That red string around U.S. figure skater Sasha Cohen’s left wrist wasn’t part of her colorful costume–it was a Kabbalah bracelet. Ubiquitous among celebrities, including Madonna, Demi Moore, Ashton Kutcher and even Paris Hilton, the trendy talisman of Jewish mystical tradition has made its way to center ice.

Cohen, who skated her way to first place after the women’s short program last night, was introduced to the bracelet–thought to ward off evil and negative thoughts–by ice skating teammate Johnny Weir.


”I’m not deeply into Kabbalah,” Cohen said on when asked if she was wearing a Kabbalah bracelet at Nationals, “but I appreciate the principles of it…. I had a Kabbalah string before this one and it fell off–which is good luck. Johnny Weir tied that one on me the year before.” Another teammate, U.S. men’s figure skater Evan Lysacek, tied on this most recent bracelet.

While Cohen may not be a devotee of Kabbalah, the flamboyant Weir is. “A friend introduced me to Kabbalah actually before Esther (Madonna) started doing it,” Weir told Salon. “For a while I was getting a big head about how good I was becoming and what was going on with me, and it just sort of helped me stay centered and that sort of thing.”


Weir says he wears a Kabbalah star charm on his necklace, as well as the red string that “kind of saves you from other people dissing you.”

Unfortunately for the three-time national champion, his bracelet may need to work harder, since many in sports media have been savaging him for his comments blaming his poor performance and fifth-place finish on missing the bus and bad auras. Cohen’s bracelet, for the moment, can rest easy, as her graceful short program impressed the judges and is keeping the press more than pleasant.


Will “House” Ever Find Hope ?

posted by kris rasmussen

He may be a rude, bitter man who likes to pretend he is God, but I am still crazy about Gregory House. Fox’s critically acclaimed series “House”–which centers around a brilliant infectious disease specialist who solves life-or-death medical mysteries–features one of the most emotionally complicated yet morally ambiguous characters ever written for television. Sure, House (played to perfection by Golden Globe winner Hugh Laurie) wants us all to believe he cares more about solving a medical puzzle than cozying up to his patients, and, yes, he has a little pill-popping problem, but last night’s episode confirms what “House” fans knew all along–his snarky behavior is all a mask to hide his struggle with his own personal demons, as he searches for some kind of hope to make his life worth living.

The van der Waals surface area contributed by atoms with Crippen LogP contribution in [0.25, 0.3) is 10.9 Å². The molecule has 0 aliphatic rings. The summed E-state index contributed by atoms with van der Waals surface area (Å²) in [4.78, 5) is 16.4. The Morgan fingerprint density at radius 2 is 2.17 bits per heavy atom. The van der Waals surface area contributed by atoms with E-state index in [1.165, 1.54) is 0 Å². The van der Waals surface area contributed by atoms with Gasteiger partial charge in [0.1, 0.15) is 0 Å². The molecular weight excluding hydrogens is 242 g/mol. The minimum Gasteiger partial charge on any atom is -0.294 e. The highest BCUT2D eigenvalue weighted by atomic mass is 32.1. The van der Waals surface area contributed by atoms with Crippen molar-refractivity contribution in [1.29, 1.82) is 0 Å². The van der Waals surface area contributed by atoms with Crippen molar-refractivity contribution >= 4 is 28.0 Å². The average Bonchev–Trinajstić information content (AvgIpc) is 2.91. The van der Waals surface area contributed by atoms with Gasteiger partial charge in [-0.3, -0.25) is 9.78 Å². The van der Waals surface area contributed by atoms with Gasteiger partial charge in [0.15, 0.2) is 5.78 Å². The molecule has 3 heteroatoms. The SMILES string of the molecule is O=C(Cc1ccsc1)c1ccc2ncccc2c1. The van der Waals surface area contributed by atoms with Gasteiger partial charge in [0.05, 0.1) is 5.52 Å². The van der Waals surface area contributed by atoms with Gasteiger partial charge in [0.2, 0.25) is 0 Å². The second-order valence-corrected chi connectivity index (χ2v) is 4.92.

Fresh off of the ending of an affair with his ex-wife Stacy, House begins to notice increasing amounts of pain shooting through his leg, which was premanently damaged in an accident years ago. Though he does not want his co-workers to know about his worsening medical condition, he does confide in two people–his only friend, Dr. Wilson, and his boss, Dr. Cuddy. Wilson suggests that maybe the nerves in his leg are trying to regenerate and heal, giving House a sense of false hope. But when the pain becomes too great for the doctor, he goes to Cuddy and insists she give him morphine, because the Vicodin pills he takes constantly don’t help him anymore.

The morphine shot works–or so House thinks–because suddenly his leg feels better. It is then that Cuddy reveals that she, too, gave House a false sense of hope. The morphine was actually a placebo, indicating that the pain is in House’s heart and head, but not in his leg. The final scene reveals House’s vulnerability in a way we the viewers have never seen before. Face-to-face with his past failures and disappointments, all of which are deeper than the scars on his crippled leg, which he now realizes won’t ever heal, House sits alone in his home staring at a bottle of pills with a look of utter despair. In a moment of defeat, he opens the bottle and pops some pills, once more hoping to deaden the pain inside.

Could this mean that House has finally hit rock bottom emotionally and spiritually? I sure hope so. It will not only make for good TV drama, but it could be a soul-searching reminder to us all that we cannot wrestle our inner demons alone and expect to win; we need the help of a higher power.